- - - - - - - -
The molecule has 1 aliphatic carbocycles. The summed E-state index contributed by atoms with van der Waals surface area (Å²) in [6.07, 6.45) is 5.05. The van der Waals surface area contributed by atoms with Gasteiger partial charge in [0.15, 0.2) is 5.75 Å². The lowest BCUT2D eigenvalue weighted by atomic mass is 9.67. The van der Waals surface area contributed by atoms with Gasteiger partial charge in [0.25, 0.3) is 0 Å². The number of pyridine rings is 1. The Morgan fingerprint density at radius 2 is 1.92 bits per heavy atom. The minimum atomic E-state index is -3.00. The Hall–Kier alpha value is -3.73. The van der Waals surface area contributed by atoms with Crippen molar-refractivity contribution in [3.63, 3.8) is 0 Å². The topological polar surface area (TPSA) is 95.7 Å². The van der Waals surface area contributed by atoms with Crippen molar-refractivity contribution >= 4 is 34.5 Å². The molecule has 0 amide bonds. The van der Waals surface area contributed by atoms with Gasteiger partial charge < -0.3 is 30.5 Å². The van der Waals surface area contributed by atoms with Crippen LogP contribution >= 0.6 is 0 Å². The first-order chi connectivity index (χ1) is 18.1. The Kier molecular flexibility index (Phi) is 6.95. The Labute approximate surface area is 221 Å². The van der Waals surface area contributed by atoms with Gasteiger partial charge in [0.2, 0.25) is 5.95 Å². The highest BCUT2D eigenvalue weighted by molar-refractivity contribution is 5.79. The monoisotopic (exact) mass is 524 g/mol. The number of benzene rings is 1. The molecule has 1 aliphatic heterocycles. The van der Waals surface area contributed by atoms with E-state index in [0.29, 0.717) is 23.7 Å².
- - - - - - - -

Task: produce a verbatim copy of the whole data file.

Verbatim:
The molecule has 1 aliphatic carbocycles. The summed E-state index contributed by atoms with van der Waals surface area (Å²) in [6.07, 6.45) is 5.05. The van der Waals surface area contributed by atoms with Gasteiger partial charge in [0.15, 0.2) is 5.75 Å². The lowest BCUT2D eigenvalue weighted by atomic mass is 9.67. The van der Waals surface area contributed by atoms with Gasteiger partial charge in [0.25, 0.3) is 0 Å². The number of pyridine rings is 1. The Morgan fingerprint density at radius 2 is 1.92 bits per heavy atom. The minimum atomic E-state index is -3.00. The Hall–Kier alpha value is -3.73. The van der Waals surface area contributed by atoms with Crippen molar-refractivity contribution in [3.63, 3.8) is 0 Å². The topological polar surface area (TPSA) is 95.7 Å². The van der Waals surface area contributed by atoms with Crippen molar-refractivity contribution >= 4 is 34.5 Å². The molecule has 0 amide bonds. The van der Waals surface area contributed by atoms with Gasteiger partial charge < -0.3 is 30.5 Å². The van der Waals surface area contributed by atoms with Crippen LogP contribution >= 0.6 is 0 Å². The first-order chi connectivity index (χ1) is 18.1. The Kier molecular flexibility index (Phi) is 6.95. The Labute approximate surface area is 221 Å². The van der Waals surface area contributed by atoms with Gasteiger partial charge in [0.2, 0.25) is 5.95 Å². The highest BCUT2D eigenvalue weighted by molar-refractivity contribution is 5.79. The monoisotopic (exact) mass is 524 g/mol. The number of benzene rings is 1. The molecule has 1 aliphatic heterocycles. The van der Waals surface area contributed by atoms with E-state index in [0.29, 0.717) is 23.7 Å².